The topic of “repair tension” for rotator cuff tear remains a challenging subject. Takeda, Fujii, Suzue, Miyatake, Kawasaki, and Yokoyama recently published a study titled “Repair Tension During Arthroscopic Rotator Cuff Repair is Correlated With Preoperative Tendon Retraction and Postoperative Rotator Cuff Integrity.”
- Takeda Y.
- Fujii K.
- Suzue N.
- Miyatake K.
- Kawasaki Ys
- Yokoyama K.
Repair tension during arthroscopic rotator cuff repair is correlated with preoperative tendon retraction and postoperative rotator cuff integrity.
In their study, intraoperative repair tension is correlated with tear size in the mediolateral direction and is effective for predicting rotator cuff integrity postoperatively. They found that cutoff value of repair tension for retear after surgery was 26.0 N for medium-to-massive full-thickness tears and 35.6 N for large-to-massive tears. Although there was some argue of validity of the tensiometer that authors used, they thought that the cutoff value is not the definite value to determine the fate of a repaired tendon. In my opinion, Takeda et al. should be congratulated for finding correlations between intraoperative repair tension and preoperative factors as well as postoperative rotator cuff integrity. This work allows us to consider the tension as a significant factor for rotator cuff repair.
Various studies have dealt with the effect of repair tension and the fact that tension affects the healing rate of the tendon after repair is well known.
How much of a high tension will adversely affect the rotator cuff repair integrity?.
It seems obvious that overtension at the time of surgery will adversely affect the rotator cuff repair integrity. However, further research may be needed on the criteria of “over.” The strength of tendon repair changed considerably according to amount and direction of the tension. In my experience, measuring repair tension and taking a direction of tension are not easy work and require a lot of experience. I think the sensation in the hand (or finger) is important when measuring the tension and taking a direction. If you measure the repair tension every time when you perform surgery, you can feel how much tension is applied to your hand (or finger) at 35N on the tensiometer and which direction is adequate for the repair. However, it will take time to get used to it. This may be time-consuming, and you should always think about the fact that patient is under general anesthesia. I don’t know how many suture anchors the authors used, but it will take long time if surgeons measure each strand tension for multiple suture repairs. If the surgery is prolonged and adversely affects the patient, it can become a “penny wise and pound foolish” situation. If the surgeons are skilled, it’s a bit vague, but it can be important to find the “feeling.”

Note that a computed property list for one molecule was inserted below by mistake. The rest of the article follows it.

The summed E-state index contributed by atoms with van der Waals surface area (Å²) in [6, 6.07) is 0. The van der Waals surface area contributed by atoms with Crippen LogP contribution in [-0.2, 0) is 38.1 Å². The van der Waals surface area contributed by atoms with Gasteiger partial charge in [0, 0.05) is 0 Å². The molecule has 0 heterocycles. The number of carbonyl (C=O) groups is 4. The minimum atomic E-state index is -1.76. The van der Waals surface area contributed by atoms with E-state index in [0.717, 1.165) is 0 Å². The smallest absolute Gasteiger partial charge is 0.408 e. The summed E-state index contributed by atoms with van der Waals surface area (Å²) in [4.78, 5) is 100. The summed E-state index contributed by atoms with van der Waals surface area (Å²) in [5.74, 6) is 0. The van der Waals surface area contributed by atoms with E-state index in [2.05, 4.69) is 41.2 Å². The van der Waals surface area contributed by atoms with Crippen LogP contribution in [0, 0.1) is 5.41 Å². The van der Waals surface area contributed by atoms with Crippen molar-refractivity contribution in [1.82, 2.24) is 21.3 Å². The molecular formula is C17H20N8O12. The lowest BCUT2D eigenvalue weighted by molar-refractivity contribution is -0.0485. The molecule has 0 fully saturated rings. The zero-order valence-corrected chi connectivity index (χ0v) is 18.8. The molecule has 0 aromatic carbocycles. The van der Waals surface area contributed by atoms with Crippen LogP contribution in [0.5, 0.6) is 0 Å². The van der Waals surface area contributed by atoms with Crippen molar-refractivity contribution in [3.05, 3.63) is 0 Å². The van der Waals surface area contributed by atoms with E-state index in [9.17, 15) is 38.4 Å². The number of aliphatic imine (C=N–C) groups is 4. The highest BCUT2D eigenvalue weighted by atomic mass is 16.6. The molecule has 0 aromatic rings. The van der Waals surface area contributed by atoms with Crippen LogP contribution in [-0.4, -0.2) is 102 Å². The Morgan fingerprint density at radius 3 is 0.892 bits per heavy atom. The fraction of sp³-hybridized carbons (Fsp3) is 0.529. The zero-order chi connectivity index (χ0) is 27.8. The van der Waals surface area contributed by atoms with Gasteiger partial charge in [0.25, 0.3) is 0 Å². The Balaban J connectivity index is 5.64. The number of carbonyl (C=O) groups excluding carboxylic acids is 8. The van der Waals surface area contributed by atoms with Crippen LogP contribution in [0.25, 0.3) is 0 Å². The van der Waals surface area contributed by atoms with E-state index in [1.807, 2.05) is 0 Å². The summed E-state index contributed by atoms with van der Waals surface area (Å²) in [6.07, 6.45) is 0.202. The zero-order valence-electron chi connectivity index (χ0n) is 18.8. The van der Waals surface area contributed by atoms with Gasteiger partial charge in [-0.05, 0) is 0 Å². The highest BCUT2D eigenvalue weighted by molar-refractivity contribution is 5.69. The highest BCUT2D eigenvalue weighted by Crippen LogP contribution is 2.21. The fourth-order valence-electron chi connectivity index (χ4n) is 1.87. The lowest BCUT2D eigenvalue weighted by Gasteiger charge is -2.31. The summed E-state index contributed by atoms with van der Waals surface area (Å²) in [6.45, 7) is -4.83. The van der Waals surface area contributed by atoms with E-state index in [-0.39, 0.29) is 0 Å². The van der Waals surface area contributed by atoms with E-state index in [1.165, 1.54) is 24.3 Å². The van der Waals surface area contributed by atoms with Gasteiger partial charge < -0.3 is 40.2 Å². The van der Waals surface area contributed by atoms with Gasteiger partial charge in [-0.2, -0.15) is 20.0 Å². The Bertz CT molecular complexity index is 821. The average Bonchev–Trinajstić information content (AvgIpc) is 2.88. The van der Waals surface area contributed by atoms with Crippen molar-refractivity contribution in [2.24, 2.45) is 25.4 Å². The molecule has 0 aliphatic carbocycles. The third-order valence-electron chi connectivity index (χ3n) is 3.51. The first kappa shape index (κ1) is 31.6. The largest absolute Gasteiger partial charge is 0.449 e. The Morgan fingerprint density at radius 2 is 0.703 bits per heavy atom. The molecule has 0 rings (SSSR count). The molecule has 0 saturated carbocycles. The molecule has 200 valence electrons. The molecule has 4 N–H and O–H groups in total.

For the understanding of this valuable study, one significant question remains. Does successful rotator cuff repair really mean rotator cuff integrity? One of the things people often mistake is to judge that failure means structural discontinuities. Although many studies suggest that intact repairs can be associated with significantly better clinical outcomes compared with retears, unlike other parts such as the hand or knee, maintaining the balance of “force couple” is critical in the shoulder. Although this study excluded the patients with a partial repair, partial reattachment of the rotator cuff tendons provides significant clinical improvement, especially in chronic or massive rotator cuff tears. Even if there are structural discontinuities, it can show satisfactory clinical outcomes such as pain score, functional score, patient’s satisfaction, and so on. Therefore, I think, in addition to the relationship between repair tension and structural assessment, correlation with clinical outcome is necessary.
There is a maxim “To go beyond is as wrong as to fall short.” Of course, tension shouldn’t be too little. Although it may be difficult, the most important thing is that too much is as bad as too little. Too much tension will kill the tendon! It is important to keep the tension “adequate.”
I hope that shoulder surgeons worldwide continue to have the opportunity to think about how to reduce the repair tension for rotator cuff tear surgery in their own way. As with “proper social distancing” in the COVID-19 pandemic period, it will be important to maintain the adequate relationship between “tension and tendon.”
See related article on page 2735
The author reports no conflicts of interest in the authorship and publication of this article. Full ICMJE author disclosure forms are available for this article online, as supplementary material.
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